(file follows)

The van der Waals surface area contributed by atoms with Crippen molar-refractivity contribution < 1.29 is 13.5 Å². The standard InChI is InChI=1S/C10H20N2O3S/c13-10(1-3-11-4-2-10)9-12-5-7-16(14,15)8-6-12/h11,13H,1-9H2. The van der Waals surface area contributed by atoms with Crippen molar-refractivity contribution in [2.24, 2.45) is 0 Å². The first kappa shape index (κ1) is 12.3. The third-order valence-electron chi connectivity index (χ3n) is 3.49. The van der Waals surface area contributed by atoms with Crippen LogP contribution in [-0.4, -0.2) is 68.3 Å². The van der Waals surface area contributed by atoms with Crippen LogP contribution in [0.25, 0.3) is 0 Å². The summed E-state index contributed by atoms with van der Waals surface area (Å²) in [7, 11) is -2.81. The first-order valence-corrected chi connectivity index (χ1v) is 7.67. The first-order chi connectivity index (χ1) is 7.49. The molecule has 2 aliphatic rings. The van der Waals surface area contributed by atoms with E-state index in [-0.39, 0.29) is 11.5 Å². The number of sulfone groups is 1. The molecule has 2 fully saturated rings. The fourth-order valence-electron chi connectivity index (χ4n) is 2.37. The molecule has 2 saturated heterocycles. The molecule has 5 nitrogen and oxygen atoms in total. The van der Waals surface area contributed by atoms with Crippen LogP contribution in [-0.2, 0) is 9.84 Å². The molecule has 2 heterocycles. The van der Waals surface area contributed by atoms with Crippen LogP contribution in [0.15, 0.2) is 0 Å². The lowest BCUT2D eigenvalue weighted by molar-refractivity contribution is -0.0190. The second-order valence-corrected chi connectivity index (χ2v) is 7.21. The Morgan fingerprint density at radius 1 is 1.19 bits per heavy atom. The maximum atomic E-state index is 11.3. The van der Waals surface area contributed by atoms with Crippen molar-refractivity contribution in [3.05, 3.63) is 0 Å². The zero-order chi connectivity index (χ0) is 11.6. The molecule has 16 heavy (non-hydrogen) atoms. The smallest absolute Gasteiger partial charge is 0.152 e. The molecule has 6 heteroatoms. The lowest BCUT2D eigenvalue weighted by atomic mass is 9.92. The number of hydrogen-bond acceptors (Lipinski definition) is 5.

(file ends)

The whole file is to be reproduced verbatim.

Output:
The van der Waals surface area contributed by atoms with Crippen molar-refractivity contribution < 1.29 is 13.5 Å². The standard InChI is InChI=1S/C10H20N2O3S/c13-10(1-3-11-4-2-10)9-12-5-7-16(14,15)8-6-12/h11,13H,1-9H2. The van der Waals surface area contributed by atoms with Crippen molar-refractivity contribution in [2.24, 2.45) is 0 Å². The first kappa shape index (κ1) is 12.3. The third-order valence-electron chi connectivity index (χ3n) is 3.49. The van der Waals surface area contributed by atoms with Crippen LogP contribution in [-0.4, -0.2) is 68.3 Å². The van der Waals surface area contributed by atoms with Crippen LogP contribution in [0.25, 0.3) is 0 Å². The summed E-state index contributed by atoms with van der Waals surface area (Å²) in [7, 11) is -2.81. The first-order valence-corrected chi connectivity index (χ1v) is 7.67. The first-order chi connectivity index (χ1) is 7.49. The molecule has 2 aliphatic rings. The van der Waals surface area contributed by atoms with E-state index in [-0.39, 0.29) is 11.5 Å². The number of sulfone groups is 1. The molecule has 2 fully saturated rings. The fourth-order valence-electron chi connectivity index (χ4n) is 2.37. The molecule has 2 saturated heterocycles. The molecule has 5 nitrogen and oxygen atoms in total. The van der Waals surface area contributed by atoms with Crippen LogP contribution in [-0.2, 0) is 9.84 Å². The molecule has 2 heterocycles. The van der Waals surface area contributed by atoms with Crippen LogP contribution in [0.15, 0.2) is 0 Å². The lowest BCUT2D eigenvalue weighted by molar-refractivity contribution is -0.0190. The second-order valence-corrected chi connectivity index (χ2v) is 7.21. The Morgan fingerprint density at radius 1 is 1.19 bits per heavy atom. The maximum atomic E-state index is 11.3. The van der Waals surface area contributed by atoms with Crippen molar-refractivity contribution in [3.05, 3.63) is 0 Å². The zero-order chi connectivity index (χ0) is 11.6. The molecule has 16 heavy (non-hydrogen) atoms. The smallest absolute Gasteiger partial charge is 0.152 e. The molecule has 6 heteroatoms. The lowest BCUT2D eigenvalue weighted by atomic mass is 9.92. The number of hydrogen-bond acceptors (Lipinski definition) is 5.